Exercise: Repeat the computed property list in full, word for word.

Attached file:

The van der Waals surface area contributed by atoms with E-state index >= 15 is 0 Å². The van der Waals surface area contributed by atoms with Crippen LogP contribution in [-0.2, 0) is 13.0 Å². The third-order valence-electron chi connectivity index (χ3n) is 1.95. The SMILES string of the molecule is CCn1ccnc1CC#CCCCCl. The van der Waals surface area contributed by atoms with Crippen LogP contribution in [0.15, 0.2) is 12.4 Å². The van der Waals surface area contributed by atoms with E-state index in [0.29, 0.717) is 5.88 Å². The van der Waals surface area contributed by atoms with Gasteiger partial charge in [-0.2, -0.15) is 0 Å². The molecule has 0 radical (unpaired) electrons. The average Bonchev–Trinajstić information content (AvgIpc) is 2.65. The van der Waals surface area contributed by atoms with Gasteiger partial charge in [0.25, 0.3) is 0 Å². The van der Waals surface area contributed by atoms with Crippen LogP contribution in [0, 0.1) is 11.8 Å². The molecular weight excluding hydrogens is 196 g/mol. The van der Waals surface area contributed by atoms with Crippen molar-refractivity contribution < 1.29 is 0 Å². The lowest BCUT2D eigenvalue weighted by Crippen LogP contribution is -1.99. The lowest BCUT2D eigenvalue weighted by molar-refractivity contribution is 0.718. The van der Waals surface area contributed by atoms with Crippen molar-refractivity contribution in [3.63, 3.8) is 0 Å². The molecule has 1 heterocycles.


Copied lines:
The van der Waals surface area contributed by atoms with E-state index >= 15 is 0 Å². The van der Waals surface area contributed by atoms with Crippen LogP contribution in [-0.2, 0) is 13.0 Å². The third-order valence-electron chi connectivity index (χ3n) is 1.95. The SMILES string of the molecule is CCn1ccnc1CC#CCCCCl. The van der Waals surface area contributed by atoms with Crippen LogP contribution in [0.15, 0.2) is 12.4 Å². The van der Waals surface area contributed by atoms with E-state index in [0.29, 0.717) is 5.88 Å². The van der Waals surface area contributed by atoms with Gasteiger partial charge in [-0.2, -0.15) is 0 Å². The molecule has 0 radical (unpaired) electrons. The average Bonchev–Trinajstić information content (AvgIpc) is 2.65. The van der Waals surface area contributed by atoms with Gasteiger partial charge in [0.25, 0.3) is 0 Å². The van der Waals surface area contributed by atoms with Crippen LogP contribution in [0, 0.1) is 11.8 Å². The molecular weight excluding hydrogens is 196 g/mol. The van der Waals surface area contributed by atoms with Crippen molar-refractivity contribution < 1.29 is 0 Å². The lowest BCUT2D eigenvalue weighted by Crippen LogP contribution is -1.99. The lowest BCUT2D eigenvalue weighted by molar-refractivity contribution is 0.718. The van der Waals surface area contributed by atoms with Crippen molar-refractivity contribution in [3.63, 3.8) is 0 Å². The molecule has 1 heterocycles.